Detective Fiction

Course code ENGL3012Units 10Level 3000Faculty of Education and ArtsSchool of Humanities and Social Science

This course offers a critical survey of the genre of detective fiction from its origins in the early nineteenth century to the present day. Using examples from British, American and Australian literature it discusses the evolution of this genre, its predominant types and its main formal characteristics. The course will study detective fiction as an attempt to come to terms with crime as a challenge to the modern social order.

Not available in 2014

Previously offered in 2013, 2011
ObjectivesUpon successful completion of this course students will be able to demonstrate:
1) A detailed knowledge of the history of detective fiction, including different types of detective fiction and their various social and cultural contexts
2) An ability to analyse examples of detective fiction in view of their thematic and formal features.
3) An understanding of the concept of a literary genre and the idea of generic evolution.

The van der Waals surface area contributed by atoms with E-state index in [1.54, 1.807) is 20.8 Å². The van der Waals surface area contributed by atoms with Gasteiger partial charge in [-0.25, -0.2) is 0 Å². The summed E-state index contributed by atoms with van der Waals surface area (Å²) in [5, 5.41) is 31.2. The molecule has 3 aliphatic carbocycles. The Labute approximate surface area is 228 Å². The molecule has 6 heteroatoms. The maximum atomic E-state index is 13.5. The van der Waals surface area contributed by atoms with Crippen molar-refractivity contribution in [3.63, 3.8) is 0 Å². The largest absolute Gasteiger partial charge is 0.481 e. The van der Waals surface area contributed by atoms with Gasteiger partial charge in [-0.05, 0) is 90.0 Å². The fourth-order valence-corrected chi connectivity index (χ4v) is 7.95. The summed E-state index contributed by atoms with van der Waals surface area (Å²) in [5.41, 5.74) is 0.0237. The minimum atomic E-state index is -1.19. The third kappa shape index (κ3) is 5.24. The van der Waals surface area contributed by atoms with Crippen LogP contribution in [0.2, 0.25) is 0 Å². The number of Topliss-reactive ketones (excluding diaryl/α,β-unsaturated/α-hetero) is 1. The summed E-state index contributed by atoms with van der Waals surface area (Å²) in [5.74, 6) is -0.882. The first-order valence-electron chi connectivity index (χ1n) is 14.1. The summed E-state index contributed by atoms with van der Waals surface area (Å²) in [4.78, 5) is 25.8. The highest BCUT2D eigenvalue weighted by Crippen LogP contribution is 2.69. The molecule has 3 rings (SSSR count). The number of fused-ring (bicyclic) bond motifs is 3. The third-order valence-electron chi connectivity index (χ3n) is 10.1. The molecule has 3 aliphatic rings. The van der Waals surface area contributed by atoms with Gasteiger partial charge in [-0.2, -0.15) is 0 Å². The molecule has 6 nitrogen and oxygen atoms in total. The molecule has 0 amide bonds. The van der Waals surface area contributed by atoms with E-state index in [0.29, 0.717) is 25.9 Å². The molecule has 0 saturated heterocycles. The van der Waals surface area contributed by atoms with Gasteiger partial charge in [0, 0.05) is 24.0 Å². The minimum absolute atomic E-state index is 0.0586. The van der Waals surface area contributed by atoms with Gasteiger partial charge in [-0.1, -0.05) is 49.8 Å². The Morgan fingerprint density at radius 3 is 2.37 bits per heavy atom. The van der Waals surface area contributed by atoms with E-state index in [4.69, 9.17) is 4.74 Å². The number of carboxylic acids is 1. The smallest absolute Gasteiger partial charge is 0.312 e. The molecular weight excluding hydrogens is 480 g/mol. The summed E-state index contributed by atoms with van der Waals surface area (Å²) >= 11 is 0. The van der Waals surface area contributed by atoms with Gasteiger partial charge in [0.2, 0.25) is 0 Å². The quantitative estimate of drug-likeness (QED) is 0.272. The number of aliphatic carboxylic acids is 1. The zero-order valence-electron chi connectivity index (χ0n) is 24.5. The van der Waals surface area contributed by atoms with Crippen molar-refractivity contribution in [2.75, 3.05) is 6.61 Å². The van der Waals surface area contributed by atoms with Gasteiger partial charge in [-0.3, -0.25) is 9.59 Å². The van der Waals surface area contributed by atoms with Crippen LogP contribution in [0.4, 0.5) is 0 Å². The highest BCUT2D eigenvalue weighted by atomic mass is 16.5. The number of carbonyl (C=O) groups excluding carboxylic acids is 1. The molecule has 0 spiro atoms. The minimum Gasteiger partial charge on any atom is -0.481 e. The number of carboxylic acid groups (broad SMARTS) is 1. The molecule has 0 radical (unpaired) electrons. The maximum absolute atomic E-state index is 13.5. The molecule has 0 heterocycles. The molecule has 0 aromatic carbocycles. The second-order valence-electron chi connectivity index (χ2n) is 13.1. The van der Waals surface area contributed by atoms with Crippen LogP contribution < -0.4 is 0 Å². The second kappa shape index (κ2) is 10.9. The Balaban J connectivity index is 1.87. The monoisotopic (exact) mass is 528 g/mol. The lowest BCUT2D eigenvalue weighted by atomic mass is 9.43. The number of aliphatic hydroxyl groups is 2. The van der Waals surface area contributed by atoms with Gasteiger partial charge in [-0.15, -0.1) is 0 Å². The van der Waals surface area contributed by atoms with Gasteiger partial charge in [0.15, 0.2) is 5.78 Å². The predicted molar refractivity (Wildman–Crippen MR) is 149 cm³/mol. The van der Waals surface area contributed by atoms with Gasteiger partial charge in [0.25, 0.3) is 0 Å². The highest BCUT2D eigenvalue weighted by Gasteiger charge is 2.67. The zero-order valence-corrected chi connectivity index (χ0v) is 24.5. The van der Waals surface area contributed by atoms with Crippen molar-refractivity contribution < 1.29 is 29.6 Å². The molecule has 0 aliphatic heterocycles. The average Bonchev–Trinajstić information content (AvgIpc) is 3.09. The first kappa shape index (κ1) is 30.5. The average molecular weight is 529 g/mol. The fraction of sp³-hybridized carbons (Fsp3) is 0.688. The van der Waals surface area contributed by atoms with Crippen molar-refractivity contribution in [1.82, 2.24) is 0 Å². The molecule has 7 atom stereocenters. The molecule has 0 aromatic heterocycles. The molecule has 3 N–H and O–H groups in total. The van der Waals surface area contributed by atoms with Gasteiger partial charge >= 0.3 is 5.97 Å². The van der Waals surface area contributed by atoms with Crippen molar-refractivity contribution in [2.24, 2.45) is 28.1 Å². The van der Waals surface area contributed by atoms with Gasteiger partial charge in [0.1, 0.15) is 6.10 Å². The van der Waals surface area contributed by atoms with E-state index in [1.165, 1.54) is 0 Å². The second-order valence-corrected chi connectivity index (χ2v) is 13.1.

4) An understanding of the split between "high" and "low" literature and its significance in modern culture.
ContentThe course will undertake a chronological study of the history of detective fiction. It will identify the main types of detective fiction and discuss major authors such as Poe, Conan Doyle, Christie, Hammett and Chandler; readings will also include key critical contributions to the study of detective fiction. Seminars will consist of lecture parts on relevant theoretical and historical contexts, and group discussions focusing on individual texts.
TransitionNot Applicable
Industrial Experience0
Assumed Knowledge20 units of 1000-level English
Modes of DeliveryInternal Mode
Teaching MethodsSeminar
Assessment Items
Essays / Written AssignmentsTwo or more written assignments, which might include minor or major essays, tutorial papers, book reviews, online quiz, blogs, essay proposals, bibliographies or other similar exercises, totalling 1000-4500 words.
Other: (please specify)Specific instructions about the weighting, timing and word limits of all assessment tasks will be found in the course outline available in the first two weeks of semester.
Contact HoursSeminar: for 2 hour(s) per Week for Full Term